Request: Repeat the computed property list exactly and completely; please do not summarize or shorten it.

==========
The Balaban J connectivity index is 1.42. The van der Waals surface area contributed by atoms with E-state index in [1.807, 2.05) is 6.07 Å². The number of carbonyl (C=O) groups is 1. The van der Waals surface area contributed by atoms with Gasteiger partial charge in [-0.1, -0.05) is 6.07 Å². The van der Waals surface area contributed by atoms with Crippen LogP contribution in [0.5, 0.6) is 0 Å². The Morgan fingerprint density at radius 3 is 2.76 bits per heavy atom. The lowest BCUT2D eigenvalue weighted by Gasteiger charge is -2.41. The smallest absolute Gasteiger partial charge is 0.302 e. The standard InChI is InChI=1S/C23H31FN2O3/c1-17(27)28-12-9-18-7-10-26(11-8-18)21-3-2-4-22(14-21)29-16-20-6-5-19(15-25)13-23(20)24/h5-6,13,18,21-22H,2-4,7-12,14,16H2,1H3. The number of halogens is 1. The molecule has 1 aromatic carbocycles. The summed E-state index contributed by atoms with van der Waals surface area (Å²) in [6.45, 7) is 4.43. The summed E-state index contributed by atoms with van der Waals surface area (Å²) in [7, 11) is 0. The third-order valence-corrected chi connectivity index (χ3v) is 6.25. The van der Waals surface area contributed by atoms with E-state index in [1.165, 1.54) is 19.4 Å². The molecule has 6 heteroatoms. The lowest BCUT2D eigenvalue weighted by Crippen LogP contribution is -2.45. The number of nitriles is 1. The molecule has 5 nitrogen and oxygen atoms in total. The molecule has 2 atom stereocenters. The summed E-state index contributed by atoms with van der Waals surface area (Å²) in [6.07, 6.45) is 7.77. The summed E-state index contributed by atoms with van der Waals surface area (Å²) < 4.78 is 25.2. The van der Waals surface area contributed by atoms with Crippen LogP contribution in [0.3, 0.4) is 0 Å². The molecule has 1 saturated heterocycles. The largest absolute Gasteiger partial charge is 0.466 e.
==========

The Balaban J connectivity index is 1.42. The van der Waals surface area contributed by atoms with E-state index in [1.807, 2.05) is 6.07 Å². The number of carbonyl (C=O) groups is 1. The van der Waals surface area contributed by atoms with Gasteiger partial charge in [-0.1, -0.05) is 6.07 Å². The van der Waals surface area contributed by atoms with Crippen LogP contribution in [0.5, 0.6) is 0 Å². The Morgan fingerprint density at radius 3 is 2.76 bits per heavy atom. The lowest BCUT2D eigenvalue weighted by Gasteiger charge is -2.41. The smallest absolute Gasteiger partial charge is 0.302 e. The standard InChI is InChI=1S/C23H31FN2O3/c1-17(27)28-12-9-18-7-10-26(11-8-18)21-3-2-4-22(14-21)29-16-20-6-5-19(15-25)13-23(20)24/h5-6,13,18,21-22H,2-4,7-12,14,16H2,1H3. The number of halogens is 1. The molecule has 1 aromatic carbocycles. The summed E-state index contributed by atoms with van der Waals surface area (Å²) in [6.45, 7) is 4.43. The summed E-state index contributed by atoms with van der Waals surface area (Å²) in [7, 11) is 0. The third-order valence-corrected chi connectivity index (χ3v) is 6.25. The van der Waals surface area contributed by atoms with E-state index in [1.165, 1.54) is 19.4 Å². The molecule has 6 heteroatoms. The lowest BCUT2D eigenvalue weighted by Crippen LogP contribution is -2.45. The number of nitriles is 1. The molecule has 5 nitrogen and oxygen atoms in total. The molecule has 2 atom stereocenters. The summed E-state index contributed by atoms with van der Waals surface area (Å²) in [6.07, 6.45) is 7.77. The summed E-state index contributed by atoms with van der Waals surface area (Å²) < 4.78 is 25.2. The van der Waals surface area contributed by atoms with Crippen LogP contribution in [0.3, 0.4) is 0 Å². The molecule has 1 saturated heterocycles. The largest absolute Gasteiger partial charge is 0.466 e.